Firms can go to websites4Accountants.com to see a listing of these providers that include portals. These solutions are usually the most cost effective from a firmwide view and can be scaled up from a few users to hosting a portal for every client in the firm. Please note that the firm should take a look at the anticipated volume of clients and data capacity needed for the portal as the cost is very dependent on these factors. The 2008 AAA Study found that the vast majority of firms with portals had set up individual sites for less than 10 percent of their overall client count (though this was expected to grow).
The final portal bucket is for those larger firms that have sophisticated
IT capabilities and resources and choose to build their own portal. The most
common solution for this group is Microsoft SharePoint, which requires extensive
programming skills, as well as personnel with in-depth security experience so
it is relegated to a very small number of firms. There are also liability concerns
in the event the site is breached or inaccessible during a critical time.
When evaluating solutions, it is very important to narrow them down based on ease of use and administration, and not just focusing on cost. Following is a list of summarized features that firms should walk through a demonstration of prior to making a selection:
Ease of Setup: What does it take to set up a client for the portal the very first time? Two-thirds of AAA firms in the survey utilized administrative personnel, while the remaining third had to have the IT department set it up. For firms that are short staffed from an IT perspective, a delay in setting up the portal could impact client service adversely.
Ease of Publishing Documents: What steps are necessary to put a document into the portal? With an integrated DMS, it is usually a matter of designating the document be made available on the portal, determining how long it should be available, and who to notify. Stand-alone portals often require more steps to publish the document, which means more confusion and training.
Ease of Client Access: What steps does the client have to go through to access the portal and logon? Most firms will make the portal accessible through the firm website where they would have a logon (such as their email address) and a password. The AAA survey found that three-fourths of firms would email the password or instructions on what the password was, and 38 percent would telephone the client, which takes additional administrative time. Firms will also want to ask how clients with multiple business entities would logon to each unique portal and how many other people within the client’s business could also have access.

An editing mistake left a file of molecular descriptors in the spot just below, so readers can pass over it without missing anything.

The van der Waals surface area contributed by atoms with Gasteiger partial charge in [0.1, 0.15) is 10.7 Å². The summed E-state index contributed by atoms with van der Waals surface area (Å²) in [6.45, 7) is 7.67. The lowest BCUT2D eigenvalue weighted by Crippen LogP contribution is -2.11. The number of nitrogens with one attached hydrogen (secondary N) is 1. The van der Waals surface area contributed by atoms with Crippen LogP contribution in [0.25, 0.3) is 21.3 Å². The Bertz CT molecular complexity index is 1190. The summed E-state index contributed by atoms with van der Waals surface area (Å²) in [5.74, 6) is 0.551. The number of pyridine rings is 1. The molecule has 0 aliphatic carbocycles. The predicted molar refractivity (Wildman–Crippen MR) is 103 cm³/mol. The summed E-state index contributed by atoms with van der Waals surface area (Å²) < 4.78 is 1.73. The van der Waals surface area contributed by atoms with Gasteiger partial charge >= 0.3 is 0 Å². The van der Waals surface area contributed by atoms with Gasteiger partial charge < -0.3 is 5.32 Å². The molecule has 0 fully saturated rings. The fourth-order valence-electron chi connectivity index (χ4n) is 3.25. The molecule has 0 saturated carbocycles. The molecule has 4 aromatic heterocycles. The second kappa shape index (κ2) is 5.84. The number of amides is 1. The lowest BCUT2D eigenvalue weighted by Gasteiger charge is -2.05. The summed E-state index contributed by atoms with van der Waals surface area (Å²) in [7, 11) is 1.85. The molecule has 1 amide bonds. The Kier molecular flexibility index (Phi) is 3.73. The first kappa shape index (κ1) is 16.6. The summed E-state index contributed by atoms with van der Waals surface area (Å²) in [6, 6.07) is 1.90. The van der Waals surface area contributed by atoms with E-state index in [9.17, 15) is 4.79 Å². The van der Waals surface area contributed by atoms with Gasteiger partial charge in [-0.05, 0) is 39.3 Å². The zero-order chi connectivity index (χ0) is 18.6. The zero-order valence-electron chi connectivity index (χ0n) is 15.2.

Ease of Client Use: What steps do clients go through to copy down or move files up to the portal? The portal solution should be easy and intuitive for novice users or your accounting personnel will spend a lot of non-chargeable time walking clients through the steps until they become comfortable.
Notification: Does the portal notify the client and the in-charge for that client when the portal has been accessed and a file uploaded or downloaded? This is an important feature to keep firm personnel aware of when there has been a change so they don’t have to guess the status of a file.
Audit Trail and Security: Does the portal monitor activity? Some of today’s portals also document who placed which files in the portal, who accessed them and if there were new versions, which helps the firm comply with their confidentiality and document retention policies.
Cost: What does it cost to set up, maintain annually and add more clients? Firms should be aware of the overall cost per client as well as space allocated for each client, and the cost if this space is breached. Firms transferring very large QuickBooks files and not cleaning them up can find themselves in a situation where the additional storage space makes certain portal options cost-prohibitive compared to others.